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Austin has long since been perceived as a town of creative innovators. Given the City’s recent regulatory attempts with the sharing and gig economy (Uber, AirBnB, Scooters), what is your position on how the City should handle emerging technologies and emerging markets? What is your view, generally, on the conflict between consumer demands and government interests? Similarly, when non-profits secure grant funding for innovative social solutions that requires a local match, what is your view on city funding being available for the match?

Rich DePalma

City Council, District 8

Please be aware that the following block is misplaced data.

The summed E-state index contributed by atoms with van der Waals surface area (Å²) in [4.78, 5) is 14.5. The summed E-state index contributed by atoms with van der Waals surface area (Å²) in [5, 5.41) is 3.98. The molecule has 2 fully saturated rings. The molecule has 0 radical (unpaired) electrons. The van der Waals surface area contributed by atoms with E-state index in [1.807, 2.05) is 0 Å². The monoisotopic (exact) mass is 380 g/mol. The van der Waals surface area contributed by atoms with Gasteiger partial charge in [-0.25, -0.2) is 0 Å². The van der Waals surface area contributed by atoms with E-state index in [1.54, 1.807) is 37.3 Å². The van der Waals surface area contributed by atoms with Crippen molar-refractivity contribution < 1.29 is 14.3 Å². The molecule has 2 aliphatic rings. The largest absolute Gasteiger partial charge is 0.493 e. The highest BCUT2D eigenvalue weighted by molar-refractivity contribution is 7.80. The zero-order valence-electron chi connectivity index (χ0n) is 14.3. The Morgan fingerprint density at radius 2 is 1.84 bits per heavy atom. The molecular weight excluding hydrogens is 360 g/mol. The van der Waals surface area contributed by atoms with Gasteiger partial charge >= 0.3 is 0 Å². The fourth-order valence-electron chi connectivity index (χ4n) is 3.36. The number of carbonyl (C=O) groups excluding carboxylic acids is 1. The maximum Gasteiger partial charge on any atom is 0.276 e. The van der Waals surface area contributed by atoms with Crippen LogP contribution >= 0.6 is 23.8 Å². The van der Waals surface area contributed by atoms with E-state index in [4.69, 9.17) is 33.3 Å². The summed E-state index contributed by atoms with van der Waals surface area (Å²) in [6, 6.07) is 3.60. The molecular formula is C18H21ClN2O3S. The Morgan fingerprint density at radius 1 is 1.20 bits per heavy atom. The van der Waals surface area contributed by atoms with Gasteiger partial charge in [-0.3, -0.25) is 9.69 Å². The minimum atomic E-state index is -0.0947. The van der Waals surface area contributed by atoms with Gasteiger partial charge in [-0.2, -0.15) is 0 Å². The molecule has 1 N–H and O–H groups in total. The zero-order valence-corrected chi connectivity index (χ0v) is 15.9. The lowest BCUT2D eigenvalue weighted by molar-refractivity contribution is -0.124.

Austin thrives because of our talent and creative solutions. We also have the talent that identifies problems and pragmatic solutions. We need to welcome innovation that strengthens our economy while not turning our back on ensuring the public safety of residents. Hopefully gone are the days that emerging technology companies and the city stop working together to find reasonable solutions. This week I received a report on the efforts between the city and our e-scooter companies. I am pleased on how well everyone is working together in developing a system that works for everyone. It is working well because both parties have open communication, are willing to work with each other to help develop the emerging market, and there is a mutual understanding by everyone that this an emerging market so the company, the city and the customers are all learning. In regards to non-profit securing grant funding for innovative social solutions that require a local match, I am absolutely supportive of the intent but the actual funding must demonstrate a community benefit. I have spent almost 20 years consulting with private businesses and the public sector – primarily in procurement, which is one of the biggest hurdles that our community and businesses face when they wish to present innovative solutions. As Vice-Chair of the Parks Board, I have pushed for a Request for Information for Innovative Solutions, Services or Materials. This would be modeled off the Department of Defense Blanket Purchasing Agreement or U.S. Communities’ Innovation RFP. I would like this RFI to be released by each department and be periodic so innovation does not pass Austin by. The goal is a quick two-page RFI response under one of the categories. The responses are reviewed by the executive team of the department, conversations are had and an eventual RFP is released if a concept is interesting. The RFPs should minimally include a piggy back clause/interlocal agreement clause so that other public entities could leverage the final contract.